Imagine being asked: ‘Are you feeling ok? I noticed you seemed a little bit off during our stand-up this morning. Is there anything you would like to talk about?’ Would it feel more relatable if that question is posed by your Project Manager (Scrum Master in that case:), or by your AI machine acting as a Project Manager? Which one would make you feel comfortable saying anything other than ‘I’m fine, all is good, thank you’?

Conclusion
Artificial intelligence can be hugely beneficial to project management. It can automate tasks, simplify things, support information management in verbal, written, and documenting aspects. Provide valid suggestions on allocating materials, tools, and yes, even people to their tasks and projects in the most effective way, based on information on their availability and levels of expertise. Ease reporting and data exchange. All that could be compared to a difference between all the cameras, lights, and action equipment as well as post-production movie software used to create a movie. Doesn’t really replace a movie director, does it?

Make sure you check all the options we in Aspira have for project managers looking to direct the next chapter of their professional life – visit our Careers Portal.

And what were the results of the poll you mentioned at the beginning, you ask? Out of 124 kind attendees, 12+ were absolutely convinced it is just a matter of time (‘100% happening’). Further 18% were more cautious but still rooting for AI (‘possibly’). Every 7 out of 10 people went with no replacement of the human element is possible (‘Noooo. Human element is key’).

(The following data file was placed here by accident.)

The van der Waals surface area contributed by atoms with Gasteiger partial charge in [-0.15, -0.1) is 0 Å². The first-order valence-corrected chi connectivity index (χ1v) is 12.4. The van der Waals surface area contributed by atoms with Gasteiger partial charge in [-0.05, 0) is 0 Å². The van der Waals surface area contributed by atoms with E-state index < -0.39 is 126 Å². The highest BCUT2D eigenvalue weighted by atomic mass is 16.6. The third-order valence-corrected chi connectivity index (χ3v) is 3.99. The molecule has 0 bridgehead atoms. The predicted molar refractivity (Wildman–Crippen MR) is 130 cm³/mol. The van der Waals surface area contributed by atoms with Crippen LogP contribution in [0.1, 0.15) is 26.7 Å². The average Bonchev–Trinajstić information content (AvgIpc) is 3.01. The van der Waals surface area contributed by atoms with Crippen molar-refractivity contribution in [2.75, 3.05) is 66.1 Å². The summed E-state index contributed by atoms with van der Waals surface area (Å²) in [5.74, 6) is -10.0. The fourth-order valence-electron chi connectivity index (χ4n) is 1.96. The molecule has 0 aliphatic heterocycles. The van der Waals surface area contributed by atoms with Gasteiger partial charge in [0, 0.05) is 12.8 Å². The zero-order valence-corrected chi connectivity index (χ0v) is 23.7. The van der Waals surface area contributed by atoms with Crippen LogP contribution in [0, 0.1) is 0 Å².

What are your thoughts?
Would you find a project more efficient and seamlessly run if done so by an AI machine? Let us know!

Magdalena Szotek, Project Manager - Resourcing Team

Magdalena Szotek, Project Manager - Resourcing Team

Magdalena Szotek works in the Resourcing Team in Aspira, a dynamic, fast-growing international consulting and technology company, founded on real-world experience, and focused on custom-fit solutions. Magdalena is a project manager, recruiter, and a career coach, working with individuals across the globe, particularly in IT/IT Security, financial services, communications & marketing, and health services. In Aspira, she supports delivery of solutions to both public and private sector clients, including large government agencies, semi-state organisations, energy, and utility providers.

LinkedIn
Twitter
Facebook